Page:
As a leader in higher education, you can inspire your campus to chart a new course on climate.


Nurturing Student-Faculty Teamwork

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Dr. Bill Throop can still remember the acrid odor of the defoliant being sprayed on the cotton fields in North Carolina almost 30 years ago. He was working at his first teaching job and recalls the planes soaring overhead and the smell of the chemicals being sprayed on the fields before harvest. “Even if you weren’t right next to the cotton fields and were quite a distance away, we could smell the defoliant. You got the sense of the toxicity that humans can and do produce in the environment”. This motivated Bill to see if there weren’t better ways to live.

Today, Dr. Bill Throop is the Former Provost and Vice President of Academic Affairs at Green Mountain College (GMC). Located in southern Vermont, GMC is the first college in the nation to achieve climate neutrality through campus-wide efficiency, adoption of clean energy, and purchase of local carbon offsets. GMC has an eight-year plan, “Sustainability 2020”, which commits the College to an ambitious milestone: meeting all of their energy needs with 100% renewable energy by the year 2020.


  • Adopt an ambitious goal – Dedication to an ambitious goal can spark rapid action and drive accountability. 
  • Embed climate change in curriculum – The stability of our climate is tied to our social, political, and economic prosperity. GMC secures those ties by infusing environment-based curriculum throughout coursework, and all students complete a 37-credit Environmental Liberal Arts General Education Program.
  • Involve your students – In addition to leveraging experiential and project-based learning, students are actively involved in and lead campus programs and outreach to the community.
  • Engage faculty – By encouraging faculty to become involved in program development, GMC has successfully embedded sustainability in coursework that reflects student concerns.

Dr. Throop lives on a farm where he has sheep, cows and chickens. It’s here where he experiences the impacts of extreme weather and climate shifts on a daily basis. Too little rain and the crops don't grow; too much and the animals develop hoof rot. Perhaps it’s this sensitivity to the land, necessary to help plants and animals flourish on a farm, that makes him sensitive to the impact of climate change. It certainly has inspired the deep concern he has for the land on which people's livelihoods depend.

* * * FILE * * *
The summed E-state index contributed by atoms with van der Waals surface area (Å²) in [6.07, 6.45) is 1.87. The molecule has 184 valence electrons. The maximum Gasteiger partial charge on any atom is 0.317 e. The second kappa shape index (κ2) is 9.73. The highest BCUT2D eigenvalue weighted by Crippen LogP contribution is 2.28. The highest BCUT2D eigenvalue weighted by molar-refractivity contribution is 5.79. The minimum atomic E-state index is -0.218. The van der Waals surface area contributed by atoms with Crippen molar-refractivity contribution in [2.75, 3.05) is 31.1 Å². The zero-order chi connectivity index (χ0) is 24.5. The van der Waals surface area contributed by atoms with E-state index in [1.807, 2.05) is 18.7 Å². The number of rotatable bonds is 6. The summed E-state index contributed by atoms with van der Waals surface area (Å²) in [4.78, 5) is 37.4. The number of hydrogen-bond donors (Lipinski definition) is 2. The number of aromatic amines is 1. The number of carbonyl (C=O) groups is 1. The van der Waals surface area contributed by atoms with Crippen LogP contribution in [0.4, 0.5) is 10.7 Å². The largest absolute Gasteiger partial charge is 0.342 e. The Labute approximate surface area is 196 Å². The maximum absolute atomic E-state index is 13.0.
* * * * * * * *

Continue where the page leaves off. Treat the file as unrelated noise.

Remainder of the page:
The story of Green Mountain’s sustainability achievements began in 1995, when they integrated environmental responsibility into its liberal arts mission. The faculty created a 37-credit general education curriculum that focuses on teaching all students how to take responsibility for the health of their natural and social environments. They started by taking an integrated approach of weaving natural, social, and environmental issues through general education classes across a range of majors. This also stimulated students to push administration to “walk the walk.”


Enabling students and faculty to engage in collaborative project work is an important part of educational programming, and was the most effective way to build participation and support for GMC’s commitment to carbon neutrality. GMC advises school administrators who want to address climate change to engage faculty in program development so that sustainability is embedded at virtually no new cost and reflects students’ concerns.


With the knowledge and momentum from coursework and project learning, students at Green Mountain College are equipped to lead their peers and others in building healthier communities. The Student Campus Greening Fund is one of those tangible examples, a “student-run program designed to help put greening initiatives into action that increase awareness and decrease the school’s ecological impact.” Students compel themselves to support awareness-building projects, such as the installation of an interactive dashboard in the campus center that maps energy usage in residence halls, reflecting how individuals can take ownership of their energy consumption. “Trek Your Trash Week” is another Student Campus Greening Fund project in which students collect and weigh their “landfill worthy waste” at the end of the week from all participants. Simple and impactful projects like these inspire conversations and changes in behavior. 

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